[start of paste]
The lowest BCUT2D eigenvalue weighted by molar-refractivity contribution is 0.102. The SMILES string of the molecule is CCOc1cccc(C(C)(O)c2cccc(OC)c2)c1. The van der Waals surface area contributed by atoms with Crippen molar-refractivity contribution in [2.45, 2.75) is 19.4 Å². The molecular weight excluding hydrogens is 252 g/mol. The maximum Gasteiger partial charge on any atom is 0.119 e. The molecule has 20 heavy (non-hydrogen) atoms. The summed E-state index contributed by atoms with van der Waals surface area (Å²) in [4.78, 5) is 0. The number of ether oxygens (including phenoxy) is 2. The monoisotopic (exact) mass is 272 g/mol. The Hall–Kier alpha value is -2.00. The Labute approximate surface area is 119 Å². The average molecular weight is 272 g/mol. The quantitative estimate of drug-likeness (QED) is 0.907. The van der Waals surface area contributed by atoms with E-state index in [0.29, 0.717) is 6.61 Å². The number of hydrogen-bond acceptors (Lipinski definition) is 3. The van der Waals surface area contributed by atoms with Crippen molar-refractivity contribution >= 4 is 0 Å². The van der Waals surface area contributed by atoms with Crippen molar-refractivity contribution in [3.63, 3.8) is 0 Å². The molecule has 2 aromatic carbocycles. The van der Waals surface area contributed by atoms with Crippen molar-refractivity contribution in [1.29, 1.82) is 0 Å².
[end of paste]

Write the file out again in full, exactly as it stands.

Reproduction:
The lowest BCUT2D eigenvalue weighted by molar-refractivity contribution is 0.102. The SMILES string of the molecule is CCOc1cccc(C(C)(O)c2cccc(OC)c2)c1. The van der Waals surface area contributed by atoms with Crippen molar-refractivity contribution in [2.45, 2.75) is 19.4 Å². The molecular weight excluding hydrogens is 252 g/mol. The maximum Gasteiger partial charge on any atom is 0.119 e. The molecule has 20 heavy (non-hydrogen) atoms. The summed E-state index contributed by atoms with van der Waals surface area (Å²) in [4.78, 5) is 0. The number of ether oxygens (including phenoxy) is 2. The monoisotopic (exact) mass is 272 g/mol. The Hall–Kier alpha value is -2.00. The Labute approximate surface area is 119 Å². The average molecular weight is 272 g/mol. The quantitative estimate of drug-likeness (QED) is 0.907. The van der Waals surface area contributed by atoms with E-state index in [0.29, 0.717) is 6.61 Å². The number of hydrogen-bond acceptors (Lipinski definition) is 3. The van der Waals surface area contributed by atoms with Crippen molar-refractivity contribution >= 4 is 0 Å². The van der Waals surface area contributed by atoms with Crippen molar-refractivity contribution in [3.63, 3.8) is 0 Å². The molecule has 2 aromatic carbocycles. The van der Waals surface area contributed by atoms with Crippen molar-refractivity contribution in [1.29, 1.82) is 0 Å².